Daily Management Review

US Aircraft Carrier Could Be Struck At Any Point, Says North Korea


US Aircraft Carrier Could Be Struck At Any Point, Says North Korea
Even as two Japanese navy ships joined a U.S. carrier group for exercises in the western Pacific, in to demonstrate its military might, North Korea was ready to sink a U.S. aircraft, it said.
In response to rising tension over the North's nuclear and missile tests, and its threats to attack the United States and its Asian allies, the USS Carl Vinson carrier strike group was ordered by U.S. President Donald Trump to sail to waters off the Korean peninsula.

As it approaches the area, the position of the carrier strike group was not specified by the United States. Without giving any further details, U.S. Vice President Mike Pence said on Saturday it would arrive "within days".
North Korea remained defiant.
"Our revolutionary forces are combat-ready to sink a U.S. nuclear powered aircraft carrier with a single strike," the Rodong Sinmun, the newspaper of the North's ruling Workers' Party, said in a commentary.
The paper said a strike on it would be "an actual example to show our military's force" and likened the aircraft carrier to a "gross animal".
After a two-page feature about leader Kim Jong Un inspecting a pig farm, the commentary was carried on page three of the newspaper.
On Tuesday, the 85th anniversary of the foundation of its Korean People's Army would be marked by North Korea. Important anniversaries have been marked with tests of its weapons by North Korea in the past. North Korea is working to develop nuclear-tipped missiles that can reach the United States and it has conducted five nuclear tests, two of them last year.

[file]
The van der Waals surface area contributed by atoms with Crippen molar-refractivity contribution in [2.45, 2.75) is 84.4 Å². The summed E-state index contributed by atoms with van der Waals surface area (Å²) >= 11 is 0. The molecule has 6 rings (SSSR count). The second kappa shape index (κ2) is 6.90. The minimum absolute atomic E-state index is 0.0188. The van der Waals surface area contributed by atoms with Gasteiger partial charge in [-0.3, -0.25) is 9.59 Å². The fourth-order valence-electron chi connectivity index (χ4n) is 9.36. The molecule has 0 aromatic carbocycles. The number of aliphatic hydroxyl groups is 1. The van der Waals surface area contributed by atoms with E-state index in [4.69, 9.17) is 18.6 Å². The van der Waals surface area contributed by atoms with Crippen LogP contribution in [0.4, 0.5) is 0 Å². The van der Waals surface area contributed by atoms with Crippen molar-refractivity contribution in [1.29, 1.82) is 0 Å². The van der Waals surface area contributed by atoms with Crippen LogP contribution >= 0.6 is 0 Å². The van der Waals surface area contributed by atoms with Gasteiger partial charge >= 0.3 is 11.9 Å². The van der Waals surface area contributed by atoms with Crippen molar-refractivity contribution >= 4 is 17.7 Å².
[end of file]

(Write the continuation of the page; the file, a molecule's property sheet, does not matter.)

In defiance of United Nations sanctions, it has also carried out a series of ballistic missile tests.
Perhaps the most serious security challenge confronting Trump is North Korea's growing nuclear and missile threat. He has said all options are on the table, including a military strike and has vowed to prevent the North from being able to hit the United States with a nuclear missile.
North Korea has warned the United States of a nuclear attack in response to any aggression and says its nuclear program is for self-defense.  North Korea has also threatened to lay waste to South Korea and Japan.
North Korea's recent statements had proven to be hollow in the past and should not be trusted but were provocative, said U.S. Defense Secretary Jim Mattis on Friday.
"We've all come to hear their words repeatedly, their word has not proven honest," Mattis told a news conference in Tel Aviv, before the latest threat to the aircraft carrier. Growing concern that North Korea could strike it with nuclear or chemical warheads
Japan's show of naval force reflects growing concern that North Korea could strike it with nuclear or chemical warheads. Prime Minister Shinzo Abe is being urged to acquire strike weapons that could hit North Korean missile forces before any imminent attack by some Japanese ruling party lawmakers. The second largest in Asia after China's is Japan's navy which is mostly a destroyer fleet.
The Japan Maritime Self Defence Force said in a statement that the two Japanese warships the Samidare and Ashigara, will "practice a variety of tactics" with the U.S. strike group and they had left western Japan on Friday to join the Carl Vinson.
By Sunday the destroyers could have reached an area 2,500 km (1,500 miles) south of Japan, which would be waters east of the Philippines but the Japanese force did not specify where the exercises were taking place.
A source with knowledge of the plan said that Japan's ships would accompany the Carl Vinson north at least into the East China Sea and it would take three days to reach waters off the Korean peninsula from the spot that the ships are slated to reach.